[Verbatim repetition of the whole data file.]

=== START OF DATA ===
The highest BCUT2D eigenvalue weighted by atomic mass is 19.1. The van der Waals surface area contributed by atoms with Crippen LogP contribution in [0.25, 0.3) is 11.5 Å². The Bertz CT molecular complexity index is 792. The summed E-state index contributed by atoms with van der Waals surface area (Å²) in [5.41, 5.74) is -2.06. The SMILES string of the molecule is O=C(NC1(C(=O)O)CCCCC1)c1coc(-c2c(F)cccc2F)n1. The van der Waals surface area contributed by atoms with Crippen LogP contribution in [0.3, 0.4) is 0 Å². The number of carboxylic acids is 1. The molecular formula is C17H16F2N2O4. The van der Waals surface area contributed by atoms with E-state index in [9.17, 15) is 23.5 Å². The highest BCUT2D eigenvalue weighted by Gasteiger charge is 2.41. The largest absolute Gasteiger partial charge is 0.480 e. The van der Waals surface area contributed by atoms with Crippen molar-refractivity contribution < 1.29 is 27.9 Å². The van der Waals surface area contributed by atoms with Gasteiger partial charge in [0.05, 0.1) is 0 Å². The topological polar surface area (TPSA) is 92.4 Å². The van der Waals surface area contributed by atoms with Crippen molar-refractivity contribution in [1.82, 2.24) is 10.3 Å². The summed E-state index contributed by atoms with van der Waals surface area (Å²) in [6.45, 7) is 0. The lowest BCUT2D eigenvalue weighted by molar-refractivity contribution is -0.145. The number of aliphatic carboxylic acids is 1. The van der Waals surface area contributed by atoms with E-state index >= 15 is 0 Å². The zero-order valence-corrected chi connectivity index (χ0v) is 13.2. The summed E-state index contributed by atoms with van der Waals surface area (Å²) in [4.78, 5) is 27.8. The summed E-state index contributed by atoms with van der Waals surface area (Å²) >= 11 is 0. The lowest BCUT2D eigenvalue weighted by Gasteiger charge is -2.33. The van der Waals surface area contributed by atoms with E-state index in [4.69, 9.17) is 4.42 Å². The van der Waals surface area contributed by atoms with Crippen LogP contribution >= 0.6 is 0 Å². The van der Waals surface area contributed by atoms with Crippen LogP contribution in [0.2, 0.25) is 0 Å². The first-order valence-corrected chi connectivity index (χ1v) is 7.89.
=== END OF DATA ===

The highest BCUT2D eigenvalue weighted by atomic mass is 19.1. The van der Waals surface area contributed by atoms with Crippen LogP contribution in [0.25, 0.3) is 11.5 Å². The Bertz CT molecular complexity index is 792. The summed E-state index contributed by atoms with van der Waals surface area (Å²) in [5.41, 5.74) is -2.06. The SMILES string of the molecule is O=C(NC1(C(=O)O)CCCCC1)c1coc(-c2c(F)cccc2F)n1. The van der Waals surface area contributed by atoms with Crippen LogP contribution in [0.3, 0.4) is 0 Å². The number of carboxylic acids is 1. The molecular formula is C17H16F2N2O4. The van der Waals surface area contributed by atoms with E-state index in [9.17, 15) is 23.5 Å². The highest BCUT2D eigenvalue weighted by Gasteiger charge is 2.41. The largest absolute Gasteiger partial charge is 0.480 e. The van der Waals surface area contributed by atoms with Crippen molar-refractivity contribution < 1.29 is 27.9 Å². The van der Waals surface area contributed by atoms with Gasteiger partial charge in [0.05, 0.1) is 0 Å². The topological polar surface area (TPSA) is 92.4 Å². The van der Waals surface area contributed by atoms with Crippen molar-refractivity contribution in [1.82, 2.24) is 10.3 Å². The summed E-state index contributed by atoms with van der Waals surface area (Å²) in [6.45, 7) is 0. The lowest BCUT2D eigenvalue weighted by molar-refractivity contribution is -0.145. The number of aliphatic carboxylic acids is 1. The van der Waals surface area contributed by atoms with E-state index >= 15 is 0 Å². The zero-order valence-corrected chi connectivity index (χ0v) is 13.2. The summed E-state index contributed by atoms with van der Waals surface area (Å²) in [4.78, 5) is 27.8. The summed E-state index contributed by atoms with van der Waals surface area (Å²) >= 11 is 0. The lowest BCUT2D eigenvalue weighted by Gasteiger charge is -2.33. The van der Waals surface area contributed by atoms with E-state index in [4.69, 9.17) is 4.42 Å². The van der Waals surface area contributed by atoms with Crippen LogP contribution >= 0.6 is 0 Å². The van der Waals surface area contributed by atoms with Crippen LogP contribution in [0.2, 0.25) is 0 Å². The first-order valence-corrected chi connectivity index (χ1v) is 7.89.